This material was deleted on account of it not being "relevant". I thought it was a relevant and interesting detail in a biography. That the young man had the forethought and restraint to save the money for college is admirable. It's routine to report that a subject worked his or her way through college or received a special scholarship, so it's not an unusual to include this kind of information in a biography.   Will Beback  talk  20:47, 12 April 2011 (UTC)

But is it relevant? It's a bit like saying= "He brushed his teeth this morning. He started creative writing at age 10. He owns a silver Lexus". A great deal of current politicians have deceased parents.
P.S. I'm under the impression that no user here has stepped over the 3RR for this dispute. Sugar-Baby-Love (talk) 21:09, 12 April 2011 (UTC)
All of those are relevant. However they are trivial and uninteresting. It's doubtful that they would be reported in secondary sources. It's not unusual for a biography to note the premature death of a parent. Is there a 3RR concern?  Will Beback  talk  21:15, 12 April 2011 (UTC)
That his father died when he was 16 is probably notable. However, that he saved the SS from his fathers death is not. In fact, the primary editor adding the information clearly was doing so for political reasons in order to try and make Ryan out to be a hypocrite. Arzel (talk) 21:20, 12 April 2011 (UTC)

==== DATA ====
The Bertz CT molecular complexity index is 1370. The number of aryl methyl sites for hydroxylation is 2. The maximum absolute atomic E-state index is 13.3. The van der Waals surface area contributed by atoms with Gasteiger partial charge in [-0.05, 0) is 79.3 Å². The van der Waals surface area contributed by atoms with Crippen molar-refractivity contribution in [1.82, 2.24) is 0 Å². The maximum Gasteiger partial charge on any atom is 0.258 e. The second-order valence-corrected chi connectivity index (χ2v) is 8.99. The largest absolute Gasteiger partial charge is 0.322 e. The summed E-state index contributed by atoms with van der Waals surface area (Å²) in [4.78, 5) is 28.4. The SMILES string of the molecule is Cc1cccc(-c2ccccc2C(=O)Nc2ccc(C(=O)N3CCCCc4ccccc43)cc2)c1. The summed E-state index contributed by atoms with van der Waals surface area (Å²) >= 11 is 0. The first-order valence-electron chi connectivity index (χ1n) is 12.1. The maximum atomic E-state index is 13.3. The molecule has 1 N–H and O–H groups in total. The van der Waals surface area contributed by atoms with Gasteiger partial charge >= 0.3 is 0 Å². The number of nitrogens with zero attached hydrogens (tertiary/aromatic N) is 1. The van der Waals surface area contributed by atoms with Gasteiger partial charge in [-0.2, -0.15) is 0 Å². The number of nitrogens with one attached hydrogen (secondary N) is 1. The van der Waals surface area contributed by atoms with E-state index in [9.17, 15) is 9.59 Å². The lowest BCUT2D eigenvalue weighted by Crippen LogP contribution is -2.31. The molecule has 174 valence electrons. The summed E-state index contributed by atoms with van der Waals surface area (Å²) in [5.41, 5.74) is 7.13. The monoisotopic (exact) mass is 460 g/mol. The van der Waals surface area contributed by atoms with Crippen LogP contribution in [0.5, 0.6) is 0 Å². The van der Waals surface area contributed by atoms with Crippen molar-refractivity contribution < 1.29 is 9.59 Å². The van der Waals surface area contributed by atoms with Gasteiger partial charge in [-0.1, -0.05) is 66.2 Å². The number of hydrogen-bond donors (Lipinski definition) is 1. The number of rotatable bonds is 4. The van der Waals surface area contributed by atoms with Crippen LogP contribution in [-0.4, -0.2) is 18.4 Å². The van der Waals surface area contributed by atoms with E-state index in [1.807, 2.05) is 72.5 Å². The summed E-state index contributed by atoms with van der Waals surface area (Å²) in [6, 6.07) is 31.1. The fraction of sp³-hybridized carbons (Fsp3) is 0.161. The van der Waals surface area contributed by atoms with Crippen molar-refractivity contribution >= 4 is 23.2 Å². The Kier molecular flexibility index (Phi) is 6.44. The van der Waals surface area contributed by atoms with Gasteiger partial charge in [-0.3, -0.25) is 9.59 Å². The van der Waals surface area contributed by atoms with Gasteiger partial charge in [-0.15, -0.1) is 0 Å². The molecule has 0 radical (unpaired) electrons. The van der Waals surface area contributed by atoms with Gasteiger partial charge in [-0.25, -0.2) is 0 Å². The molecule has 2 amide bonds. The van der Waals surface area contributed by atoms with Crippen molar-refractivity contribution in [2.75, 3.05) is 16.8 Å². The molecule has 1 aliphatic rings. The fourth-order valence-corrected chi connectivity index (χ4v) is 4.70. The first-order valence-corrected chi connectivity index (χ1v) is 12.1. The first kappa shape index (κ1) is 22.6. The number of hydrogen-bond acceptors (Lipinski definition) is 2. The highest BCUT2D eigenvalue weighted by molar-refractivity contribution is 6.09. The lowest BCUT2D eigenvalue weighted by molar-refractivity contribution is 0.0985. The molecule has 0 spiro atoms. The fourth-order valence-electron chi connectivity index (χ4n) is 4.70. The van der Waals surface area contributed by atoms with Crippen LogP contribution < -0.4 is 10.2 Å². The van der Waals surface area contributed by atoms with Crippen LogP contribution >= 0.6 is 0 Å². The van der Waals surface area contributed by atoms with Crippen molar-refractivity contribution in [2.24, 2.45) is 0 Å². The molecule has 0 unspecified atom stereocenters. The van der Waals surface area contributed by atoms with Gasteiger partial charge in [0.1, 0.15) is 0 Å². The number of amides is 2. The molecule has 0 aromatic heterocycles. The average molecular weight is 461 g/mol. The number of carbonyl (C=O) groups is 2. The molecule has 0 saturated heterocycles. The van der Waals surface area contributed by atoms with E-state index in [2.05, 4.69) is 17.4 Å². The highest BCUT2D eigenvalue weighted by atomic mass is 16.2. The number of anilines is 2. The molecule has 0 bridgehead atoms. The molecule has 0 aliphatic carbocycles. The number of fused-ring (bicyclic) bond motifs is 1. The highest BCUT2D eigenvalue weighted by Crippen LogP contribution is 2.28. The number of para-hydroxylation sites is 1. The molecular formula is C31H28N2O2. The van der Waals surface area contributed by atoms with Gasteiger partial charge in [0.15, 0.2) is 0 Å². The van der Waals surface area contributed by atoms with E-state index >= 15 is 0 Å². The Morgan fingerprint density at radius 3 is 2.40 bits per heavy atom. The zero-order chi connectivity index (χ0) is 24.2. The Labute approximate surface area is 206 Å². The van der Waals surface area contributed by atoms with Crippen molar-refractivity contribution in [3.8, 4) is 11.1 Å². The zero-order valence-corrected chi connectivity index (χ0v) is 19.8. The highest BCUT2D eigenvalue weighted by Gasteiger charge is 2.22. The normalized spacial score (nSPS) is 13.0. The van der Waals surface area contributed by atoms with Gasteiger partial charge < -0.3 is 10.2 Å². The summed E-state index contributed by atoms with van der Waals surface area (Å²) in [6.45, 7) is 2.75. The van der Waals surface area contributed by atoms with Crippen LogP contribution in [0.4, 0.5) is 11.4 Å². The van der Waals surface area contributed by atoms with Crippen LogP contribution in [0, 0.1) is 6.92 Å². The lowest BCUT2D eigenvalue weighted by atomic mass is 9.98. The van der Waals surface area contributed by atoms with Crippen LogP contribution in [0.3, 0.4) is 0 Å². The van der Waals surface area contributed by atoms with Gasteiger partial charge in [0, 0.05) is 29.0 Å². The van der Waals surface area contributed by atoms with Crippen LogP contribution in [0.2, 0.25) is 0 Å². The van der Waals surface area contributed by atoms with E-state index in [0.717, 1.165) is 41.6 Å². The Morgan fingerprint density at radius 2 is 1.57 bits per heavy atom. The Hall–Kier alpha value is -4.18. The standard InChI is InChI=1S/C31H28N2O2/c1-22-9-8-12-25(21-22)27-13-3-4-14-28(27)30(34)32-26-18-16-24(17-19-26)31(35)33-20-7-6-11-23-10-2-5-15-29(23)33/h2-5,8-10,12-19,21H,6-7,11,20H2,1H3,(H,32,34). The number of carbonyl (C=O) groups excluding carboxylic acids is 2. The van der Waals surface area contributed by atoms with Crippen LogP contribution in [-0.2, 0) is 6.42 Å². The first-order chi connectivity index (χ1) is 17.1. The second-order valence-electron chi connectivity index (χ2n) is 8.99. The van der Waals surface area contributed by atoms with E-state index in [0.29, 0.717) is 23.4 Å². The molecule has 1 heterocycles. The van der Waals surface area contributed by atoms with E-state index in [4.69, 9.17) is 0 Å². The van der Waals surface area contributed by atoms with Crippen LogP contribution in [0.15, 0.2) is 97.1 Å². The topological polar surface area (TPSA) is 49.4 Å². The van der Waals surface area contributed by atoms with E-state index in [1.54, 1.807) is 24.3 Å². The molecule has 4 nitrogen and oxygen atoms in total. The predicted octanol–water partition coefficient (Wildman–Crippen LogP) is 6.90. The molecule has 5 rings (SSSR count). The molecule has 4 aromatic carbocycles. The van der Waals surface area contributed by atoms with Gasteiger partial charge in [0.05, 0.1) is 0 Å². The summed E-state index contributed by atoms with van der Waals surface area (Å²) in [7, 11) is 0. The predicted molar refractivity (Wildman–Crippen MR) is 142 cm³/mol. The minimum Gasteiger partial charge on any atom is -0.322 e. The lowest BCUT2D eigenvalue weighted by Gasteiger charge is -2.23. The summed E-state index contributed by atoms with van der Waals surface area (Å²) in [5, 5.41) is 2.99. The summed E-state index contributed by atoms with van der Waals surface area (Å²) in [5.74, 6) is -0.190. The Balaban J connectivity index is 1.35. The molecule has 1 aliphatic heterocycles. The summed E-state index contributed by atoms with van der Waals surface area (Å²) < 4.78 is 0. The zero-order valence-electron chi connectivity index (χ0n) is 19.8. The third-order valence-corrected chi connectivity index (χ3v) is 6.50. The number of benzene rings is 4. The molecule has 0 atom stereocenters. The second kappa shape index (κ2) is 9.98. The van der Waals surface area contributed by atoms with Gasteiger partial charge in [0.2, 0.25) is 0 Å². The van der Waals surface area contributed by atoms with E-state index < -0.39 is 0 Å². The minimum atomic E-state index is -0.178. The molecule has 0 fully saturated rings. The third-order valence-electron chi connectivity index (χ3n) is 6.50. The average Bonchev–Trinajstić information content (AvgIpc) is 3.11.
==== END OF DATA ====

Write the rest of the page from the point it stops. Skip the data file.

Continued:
As the Chairman, his hypocrisy is relevant. He would have denied himself the means to get the education he received. (talk) 21:45, 8 April 2012 (UTC)
Let's focus on the content, not the contributor. The assertion is notable enough to be mentioned in the secondary source. We're not giving it excess weight, or drawing any conclusions from it. It's a simple, relevant, and interesting fact of the subject's life.   Will Beback  talk  21:39, 12 April 2011 (UTC)
It is pretty hard to focus on the content when the initial editor makes comments like this. (If you can't see the connection between collecting social security as a child and then trying to change the system to deny people who need help when their families are hit by tragedy, then... It is biographical fact related to his current political) The initial includer is clearly trying to turn this into a political issue, furthermore, just because you think it is interesting doesn't make it interesting. I see it as an attempt to promote a POV, which is a much stonger WP policy to address. Arzel (talk) 13:55, 13 April 2011 (UTC)
The editor seems to have originally added this as a POV comment. But I agree with Will, it is interesting and relevant, and as currently stated does not appear biased. I think very few people will take it that way. My first thought when I read it was not of hypocracy but discipline from him a 16 year old. I think it is fine as is. And I say this as a huge Paul Ryan fan. –CWenger (talk) 16:35, 13 April 2011 (UTC)

Is there a 3RR concern? - I'm loathe to talk about that further since I don't want a productive discussion to be bogged down. Let's just drop that. Sugar-Baby-Love (talk) 21:51, 12 April 2011 (UTC)